While most of the English-speaking blogosphere continues its obsession with dead pop stars, there have been a number of very important developments in foreign policy - even aside from the historic preliminary agreement between the US and Russia to cut their nuclear weapon stockpiles by a third. I'm finally seeing very strong integration between mainstream journalists, social media mavens, political entities and technology.
If you know where to look, you can find a wealth of information about Honduras, a Central American nation with about 7.5 million people. Shortly after President Manuel Zelaya tried to hold a non-binding referendum that would potentially change the country's constitution to let him remain in office beyond 2010, military leaders placed Zelaya under arrest on June 28 and shipped him off to Costa Rica, and swore in a new president from Zelaya's political party. Zelaya has tried to return, but his plane was prevented from landing in Honduras.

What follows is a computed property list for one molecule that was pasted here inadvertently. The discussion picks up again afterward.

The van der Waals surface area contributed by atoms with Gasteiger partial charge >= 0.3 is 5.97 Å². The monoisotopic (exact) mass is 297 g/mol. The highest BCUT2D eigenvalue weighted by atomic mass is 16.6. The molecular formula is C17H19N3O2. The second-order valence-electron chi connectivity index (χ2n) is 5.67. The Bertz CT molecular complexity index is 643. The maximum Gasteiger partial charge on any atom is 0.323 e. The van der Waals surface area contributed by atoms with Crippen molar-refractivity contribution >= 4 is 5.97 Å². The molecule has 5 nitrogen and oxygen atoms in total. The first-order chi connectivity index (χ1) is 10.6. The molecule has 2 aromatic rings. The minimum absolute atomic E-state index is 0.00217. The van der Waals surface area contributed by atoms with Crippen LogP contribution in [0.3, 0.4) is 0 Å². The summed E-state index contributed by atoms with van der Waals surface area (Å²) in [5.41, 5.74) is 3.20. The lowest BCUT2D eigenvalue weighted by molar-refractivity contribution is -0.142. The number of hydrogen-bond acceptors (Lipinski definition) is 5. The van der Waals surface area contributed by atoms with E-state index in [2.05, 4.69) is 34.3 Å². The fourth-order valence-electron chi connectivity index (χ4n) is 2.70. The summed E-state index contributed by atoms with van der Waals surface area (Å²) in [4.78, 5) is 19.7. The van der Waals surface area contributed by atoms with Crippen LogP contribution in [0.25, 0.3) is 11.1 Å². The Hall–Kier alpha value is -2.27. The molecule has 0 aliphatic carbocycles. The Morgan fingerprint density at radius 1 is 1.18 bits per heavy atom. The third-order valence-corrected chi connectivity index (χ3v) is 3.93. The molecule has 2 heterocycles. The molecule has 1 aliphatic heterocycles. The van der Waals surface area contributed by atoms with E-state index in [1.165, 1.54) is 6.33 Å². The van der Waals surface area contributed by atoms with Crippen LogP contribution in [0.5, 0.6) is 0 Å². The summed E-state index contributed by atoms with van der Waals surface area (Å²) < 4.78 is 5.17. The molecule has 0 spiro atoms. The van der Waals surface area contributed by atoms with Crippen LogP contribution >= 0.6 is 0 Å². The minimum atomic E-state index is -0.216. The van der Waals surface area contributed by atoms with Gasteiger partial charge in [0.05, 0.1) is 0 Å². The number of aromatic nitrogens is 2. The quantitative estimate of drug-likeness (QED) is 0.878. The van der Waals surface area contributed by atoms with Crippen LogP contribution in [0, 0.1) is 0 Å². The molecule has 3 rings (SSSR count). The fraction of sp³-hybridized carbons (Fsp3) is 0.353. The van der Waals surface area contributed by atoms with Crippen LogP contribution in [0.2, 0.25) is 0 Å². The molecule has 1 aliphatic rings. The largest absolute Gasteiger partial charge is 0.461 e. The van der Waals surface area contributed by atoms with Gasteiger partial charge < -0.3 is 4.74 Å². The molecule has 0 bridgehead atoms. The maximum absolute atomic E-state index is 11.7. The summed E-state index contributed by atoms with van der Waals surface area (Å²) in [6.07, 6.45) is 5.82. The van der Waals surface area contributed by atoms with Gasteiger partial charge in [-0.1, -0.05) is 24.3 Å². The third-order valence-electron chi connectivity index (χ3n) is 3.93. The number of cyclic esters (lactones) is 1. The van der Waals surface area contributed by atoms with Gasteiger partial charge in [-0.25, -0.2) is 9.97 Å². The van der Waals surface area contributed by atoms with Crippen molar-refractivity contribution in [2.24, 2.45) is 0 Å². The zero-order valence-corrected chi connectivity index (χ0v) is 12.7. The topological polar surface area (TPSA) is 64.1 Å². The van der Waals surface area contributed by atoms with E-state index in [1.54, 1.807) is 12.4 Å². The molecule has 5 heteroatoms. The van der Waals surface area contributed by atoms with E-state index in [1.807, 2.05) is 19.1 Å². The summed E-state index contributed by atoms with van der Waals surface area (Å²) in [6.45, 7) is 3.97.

There has been some debate over whether this is a coup d'etat or not, and the best breakdown of it I've found is at, not surprisingly, Global Voices Online. They've assembled videos from people on the ground on both sides of the issue.
The Organization of American States has suspended Honduras' membership and demanded the President be restored to office. Further, Secretary Clinton made a point of attending the State Department's daily briefing personally to raise the issue. The journalists in attendance asked some very insightful and important questions. Here's the video of the briefing:
Now if we could only let the dead rest and move on with our lives...